Forum for Science, Industry and Business

Sponsored by:     3M 
Search our Site:

 

MicroRNA regulates cancer stem cells

17.12.2007
One of the biggest stories in cancer research over the past few years has been, unexpectedly, stem cells. Not embryonic stem cells, but tumor stem cells. These mutated cells, which live indefinitely and can seed new tumors, are now suspected of causing many, if not all, cancers. What is worse, these persistent cells are not killed by chemotherapy or other current treatments.

Their survival might explain why tumors frequently recur or spread after treatment. Increasingly, researchers view the challenge of getting rid of these bad seeds as the key to treating cancer far more effectively. However, because they are extremely rare, even in large tumors, studying them has been difficult.

Now, researchers have devised a way to generate large numbers of human breast cancer stem cells in mice and have discovered a genetic switch that regulates critical properties of the cells. The regulator, which belongs to a class of molecules called microRNAs (microRNAs), pushes the stem cells to become more differentiated and less tumorigenic through its ability to switch off particular genes.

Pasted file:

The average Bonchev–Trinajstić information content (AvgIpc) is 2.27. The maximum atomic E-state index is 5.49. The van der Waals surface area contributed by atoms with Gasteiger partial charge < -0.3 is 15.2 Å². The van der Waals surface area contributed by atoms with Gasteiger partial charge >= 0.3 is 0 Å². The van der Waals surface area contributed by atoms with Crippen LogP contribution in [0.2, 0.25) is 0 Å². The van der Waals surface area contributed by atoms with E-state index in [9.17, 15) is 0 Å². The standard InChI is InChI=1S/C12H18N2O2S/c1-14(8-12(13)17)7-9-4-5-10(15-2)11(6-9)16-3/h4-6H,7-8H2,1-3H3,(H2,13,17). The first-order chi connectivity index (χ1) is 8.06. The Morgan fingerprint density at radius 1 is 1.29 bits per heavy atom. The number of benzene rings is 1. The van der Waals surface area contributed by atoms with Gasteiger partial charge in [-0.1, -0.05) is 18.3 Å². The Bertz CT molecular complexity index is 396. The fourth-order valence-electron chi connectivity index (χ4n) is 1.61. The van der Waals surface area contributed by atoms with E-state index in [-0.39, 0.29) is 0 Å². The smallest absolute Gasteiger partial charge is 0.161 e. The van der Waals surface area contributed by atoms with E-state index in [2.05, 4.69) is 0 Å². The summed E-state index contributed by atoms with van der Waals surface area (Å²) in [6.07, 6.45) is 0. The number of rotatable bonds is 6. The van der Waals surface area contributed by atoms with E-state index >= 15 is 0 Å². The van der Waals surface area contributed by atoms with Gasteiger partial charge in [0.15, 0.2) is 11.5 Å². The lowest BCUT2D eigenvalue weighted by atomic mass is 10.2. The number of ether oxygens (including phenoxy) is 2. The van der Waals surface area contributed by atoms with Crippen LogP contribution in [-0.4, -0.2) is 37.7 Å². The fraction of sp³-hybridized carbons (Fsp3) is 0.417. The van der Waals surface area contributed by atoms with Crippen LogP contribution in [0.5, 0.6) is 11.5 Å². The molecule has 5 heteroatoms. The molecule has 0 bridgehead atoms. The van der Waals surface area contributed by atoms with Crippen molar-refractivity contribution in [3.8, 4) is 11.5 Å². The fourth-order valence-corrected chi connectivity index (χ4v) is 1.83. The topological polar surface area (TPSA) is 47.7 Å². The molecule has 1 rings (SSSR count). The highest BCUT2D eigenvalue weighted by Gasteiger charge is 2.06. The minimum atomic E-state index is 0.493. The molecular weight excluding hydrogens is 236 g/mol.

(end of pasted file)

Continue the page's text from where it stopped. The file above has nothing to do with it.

“People know that microRNAs are important regulators of cell differentiation, but nobody has shown that they regulate the critical properties of cancer stem cells, or any kind of stem cells,” says Judy Lieberman, an investigator at the Immune Disease Institute and Harvard Medical School professor of pediatrics at Children’s Hospital Boston. Lieberman and Erwei Song, a former postdoc in her lab now working as a breast cancer surgeon at Sun Yat-Sen University in Guangzhou, China, are the senior investigators on the work, which appears in the Dec. 14 issue of Cell.